One of the best ways to engage and retain your followers is to challenge them. It’s very simple to arrange competitions or collaborations on Instagram. Find a theme, create a new hashtag so you can track the participants, and you’re ready to go. The reward mechanism can be as simple as judging the best photos, crediting the participants and post them on your feed; giving others status and traffic is an easy win. Instagram has been running the Weekend Hashtag Project for a while now – a series featuring designated themes & hashtags chosen by Instagram’s Community Team and then featured on their blog - and it works fantasticly well. Sure, Instagram has the advantage of 23 million followers, but the basic principles are the same, whatever your scope.
Criticising brands who make social media mistakes is an online blood sport.
Business Insider recently published their 10 Worst Social Media Fails Of The Year So Far, including HMV live-tweeting the mass-firing of staff and SellItOnline.com swapping Tasmanian bush fire crisis donations for Facebook Likes: major face-palm moments that inspired a thousand finger-wagging blogs.
Similarly, two different conference organisers recently asked me to include ‘case studies of mistakes and crises’ in my speech. Screw appreciative enquiry. Lets’s learn through fear!
Let’s not. I hate this approach. An ability to FAIL WELL is at the absolute heart of social media success, and it does not come from fetishising brands’ mistakes.
In their book The Wisdom of Failure, Laurence Weinzimmer and Jim McConoughey interviewed 1,000 managers and leaders and found that “real failure doesn’t come from making mistakes; it comes from avoiding errors at all possible costs, from fear to take risks, and from the inability to grow.” Using your instincts, reacting quickly and venturing an opinion are essential ingredients in a good social media conversation. All of those things incur risk.
Fear of public failure is a huge obstacle when training teams to be social, and industry scaremongering only shuts them down further. So ponder these thoughts instead:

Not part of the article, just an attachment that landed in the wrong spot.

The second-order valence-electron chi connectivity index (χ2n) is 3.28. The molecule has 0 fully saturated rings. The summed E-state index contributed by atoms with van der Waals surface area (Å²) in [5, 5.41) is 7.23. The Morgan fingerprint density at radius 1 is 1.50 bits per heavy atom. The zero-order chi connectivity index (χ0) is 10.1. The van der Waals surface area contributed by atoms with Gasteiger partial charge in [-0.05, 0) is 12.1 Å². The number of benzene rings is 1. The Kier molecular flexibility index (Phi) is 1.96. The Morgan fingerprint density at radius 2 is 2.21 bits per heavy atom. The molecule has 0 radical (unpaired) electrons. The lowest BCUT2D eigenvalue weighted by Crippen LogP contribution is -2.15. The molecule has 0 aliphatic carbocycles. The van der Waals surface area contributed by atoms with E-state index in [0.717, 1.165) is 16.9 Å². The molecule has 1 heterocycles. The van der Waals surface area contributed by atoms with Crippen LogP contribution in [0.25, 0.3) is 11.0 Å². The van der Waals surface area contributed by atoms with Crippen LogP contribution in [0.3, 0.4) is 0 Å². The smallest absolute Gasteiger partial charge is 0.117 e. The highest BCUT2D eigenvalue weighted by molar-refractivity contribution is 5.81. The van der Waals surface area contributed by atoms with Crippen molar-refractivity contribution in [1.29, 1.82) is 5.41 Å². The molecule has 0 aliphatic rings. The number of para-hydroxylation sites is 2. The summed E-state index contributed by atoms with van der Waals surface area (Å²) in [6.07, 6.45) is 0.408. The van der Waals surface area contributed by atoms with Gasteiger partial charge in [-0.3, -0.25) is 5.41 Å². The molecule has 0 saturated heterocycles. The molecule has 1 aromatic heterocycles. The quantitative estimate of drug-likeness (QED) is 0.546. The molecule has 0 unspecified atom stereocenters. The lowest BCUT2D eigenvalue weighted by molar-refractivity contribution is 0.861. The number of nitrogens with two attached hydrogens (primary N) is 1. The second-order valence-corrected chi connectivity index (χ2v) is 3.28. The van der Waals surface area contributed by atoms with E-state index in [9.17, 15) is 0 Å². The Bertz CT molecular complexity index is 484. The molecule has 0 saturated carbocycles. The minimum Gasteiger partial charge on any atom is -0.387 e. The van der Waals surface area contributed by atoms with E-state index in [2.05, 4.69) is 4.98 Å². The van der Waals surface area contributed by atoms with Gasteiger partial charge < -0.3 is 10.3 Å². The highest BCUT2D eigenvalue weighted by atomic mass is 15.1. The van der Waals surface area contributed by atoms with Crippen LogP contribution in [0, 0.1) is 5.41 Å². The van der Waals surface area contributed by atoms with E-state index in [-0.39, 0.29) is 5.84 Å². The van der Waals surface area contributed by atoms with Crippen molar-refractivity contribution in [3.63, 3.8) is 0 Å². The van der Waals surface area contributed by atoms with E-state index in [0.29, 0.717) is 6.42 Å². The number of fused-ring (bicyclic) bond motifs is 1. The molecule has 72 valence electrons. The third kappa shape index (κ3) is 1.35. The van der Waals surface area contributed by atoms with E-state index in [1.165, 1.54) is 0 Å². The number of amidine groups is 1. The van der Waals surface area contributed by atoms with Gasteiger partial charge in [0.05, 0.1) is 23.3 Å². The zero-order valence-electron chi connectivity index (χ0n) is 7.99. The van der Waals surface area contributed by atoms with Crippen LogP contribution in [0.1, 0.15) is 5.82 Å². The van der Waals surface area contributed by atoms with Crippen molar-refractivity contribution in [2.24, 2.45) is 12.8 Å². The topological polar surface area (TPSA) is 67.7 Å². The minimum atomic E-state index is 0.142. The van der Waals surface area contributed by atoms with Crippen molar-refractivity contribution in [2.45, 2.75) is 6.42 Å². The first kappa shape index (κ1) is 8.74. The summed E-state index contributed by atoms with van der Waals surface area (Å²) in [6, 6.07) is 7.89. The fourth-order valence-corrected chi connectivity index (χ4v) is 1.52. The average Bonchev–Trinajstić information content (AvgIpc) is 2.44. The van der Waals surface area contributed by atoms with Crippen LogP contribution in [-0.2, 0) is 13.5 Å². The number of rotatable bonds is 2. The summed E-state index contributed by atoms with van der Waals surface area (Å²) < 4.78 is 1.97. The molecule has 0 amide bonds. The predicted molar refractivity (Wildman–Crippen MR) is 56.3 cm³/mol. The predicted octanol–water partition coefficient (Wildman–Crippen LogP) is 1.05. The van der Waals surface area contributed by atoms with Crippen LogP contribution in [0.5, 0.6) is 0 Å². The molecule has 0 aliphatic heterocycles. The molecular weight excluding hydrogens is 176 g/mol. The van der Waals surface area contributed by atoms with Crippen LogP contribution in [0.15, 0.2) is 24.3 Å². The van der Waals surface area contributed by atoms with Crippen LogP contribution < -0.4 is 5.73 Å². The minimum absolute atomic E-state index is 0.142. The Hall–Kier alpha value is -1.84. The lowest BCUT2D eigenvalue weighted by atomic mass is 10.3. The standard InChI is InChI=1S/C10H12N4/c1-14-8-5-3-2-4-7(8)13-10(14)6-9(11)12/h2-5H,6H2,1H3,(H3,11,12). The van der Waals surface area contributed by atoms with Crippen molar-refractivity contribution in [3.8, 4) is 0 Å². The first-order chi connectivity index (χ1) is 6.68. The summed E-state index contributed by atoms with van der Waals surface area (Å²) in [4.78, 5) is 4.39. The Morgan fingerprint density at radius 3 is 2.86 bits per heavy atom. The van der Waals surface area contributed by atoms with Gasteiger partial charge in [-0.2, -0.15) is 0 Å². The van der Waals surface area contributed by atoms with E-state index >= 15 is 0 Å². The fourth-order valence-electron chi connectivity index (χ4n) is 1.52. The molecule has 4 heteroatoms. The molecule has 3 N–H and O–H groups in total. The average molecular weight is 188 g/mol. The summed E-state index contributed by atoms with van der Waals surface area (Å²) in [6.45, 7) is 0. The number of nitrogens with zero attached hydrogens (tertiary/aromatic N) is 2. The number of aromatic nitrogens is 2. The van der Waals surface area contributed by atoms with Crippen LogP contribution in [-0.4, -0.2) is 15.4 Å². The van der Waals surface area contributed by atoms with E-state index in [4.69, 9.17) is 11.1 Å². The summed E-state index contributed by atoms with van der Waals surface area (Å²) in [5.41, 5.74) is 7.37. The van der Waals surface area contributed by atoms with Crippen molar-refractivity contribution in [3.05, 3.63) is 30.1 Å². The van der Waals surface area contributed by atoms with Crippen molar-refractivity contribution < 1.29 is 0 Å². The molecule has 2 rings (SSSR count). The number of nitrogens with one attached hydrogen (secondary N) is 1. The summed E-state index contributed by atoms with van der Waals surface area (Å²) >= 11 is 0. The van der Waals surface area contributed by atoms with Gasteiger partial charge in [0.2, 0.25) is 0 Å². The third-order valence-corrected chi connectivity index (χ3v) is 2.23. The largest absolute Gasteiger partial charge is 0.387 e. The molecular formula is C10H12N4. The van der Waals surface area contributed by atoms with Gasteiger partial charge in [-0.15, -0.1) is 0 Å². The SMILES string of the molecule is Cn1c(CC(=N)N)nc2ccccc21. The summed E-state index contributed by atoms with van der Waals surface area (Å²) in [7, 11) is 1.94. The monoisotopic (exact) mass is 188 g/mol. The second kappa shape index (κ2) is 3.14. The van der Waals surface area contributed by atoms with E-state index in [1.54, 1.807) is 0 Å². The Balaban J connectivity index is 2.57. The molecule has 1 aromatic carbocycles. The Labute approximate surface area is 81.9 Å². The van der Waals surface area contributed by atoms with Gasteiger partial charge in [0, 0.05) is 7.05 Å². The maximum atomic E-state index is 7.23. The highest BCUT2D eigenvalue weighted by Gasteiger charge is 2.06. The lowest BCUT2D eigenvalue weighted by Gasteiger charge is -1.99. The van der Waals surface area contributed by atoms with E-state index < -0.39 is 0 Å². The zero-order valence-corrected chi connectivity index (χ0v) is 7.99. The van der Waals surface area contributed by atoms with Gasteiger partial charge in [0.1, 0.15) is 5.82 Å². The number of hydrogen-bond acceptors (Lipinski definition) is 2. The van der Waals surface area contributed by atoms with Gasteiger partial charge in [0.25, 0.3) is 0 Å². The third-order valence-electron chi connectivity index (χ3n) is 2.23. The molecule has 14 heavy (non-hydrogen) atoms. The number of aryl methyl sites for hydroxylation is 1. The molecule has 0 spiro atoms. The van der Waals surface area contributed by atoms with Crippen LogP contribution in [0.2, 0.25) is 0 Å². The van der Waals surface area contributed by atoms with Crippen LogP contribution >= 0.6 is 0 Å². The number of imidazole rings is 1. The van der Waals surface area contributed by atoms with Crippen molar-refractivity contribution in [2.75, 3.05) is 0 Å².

1) Most examples of social media failure are due to a lack of people acting with a lack of basic human ethics or common sense. That is not a social media problem, that is a staffing problem.
2) In the majority of cases, if you make a genuine mistake, very few people will notice or care. If they notice and care because you have 20 squillion followers and each of them hangs off your every move, that is an excellent problem to have.
3) Saying a quick and heartfelt sorry – then showing how you will change so it won’t happen again – sorts out 99% of genuine mistakes.
4) You will never get better if you don’t fail. Accept the inevitability of failure in any worthy enterprise but, as Samuel Beckett put it, always fail better.
5) Truly damaging mistakes are in fact rare. Much more common is the tendency for brands to pootle along inoffensively, their social output safely chained by rules, processes and safeguards, and inspiring precisely zero advocacy. Which is worse?
Finally, check out this TED Talk from Eddie Obeng. Then go fail. Beautifully.
What does a consumer purchasing journey really look like in 2013?
Marketers love to create them – Edelman’s latest is pretty good – but neat diagrams rarely evoke the messy mashup of influences that determines what we buy. One of my favourite workshop exercises involves getting participants to hand-draw their route to their latest purchase; here’s my sketch of how, this month, I came to make my single most expensive fashion purchase: a pair of Joseph stretch-leather leggings.
It’s a big simplification but my scribble hints at the extraordinary combination of on and offline, multi-media, multi-channel and multi-sensory influences that led me to finally part with my cash. It prompts a few thoughts:
1. This process took 3 years, probably longer. Are aspirational brands patient enough to nurture their potential customers over the long term until they can afford to act?
2. Brands are super-focused on intervening in the online search, email marketing and print PR phases. But are they examining their influence in less tangible places, such as when I’m talking to my friends or seeing trends on the street?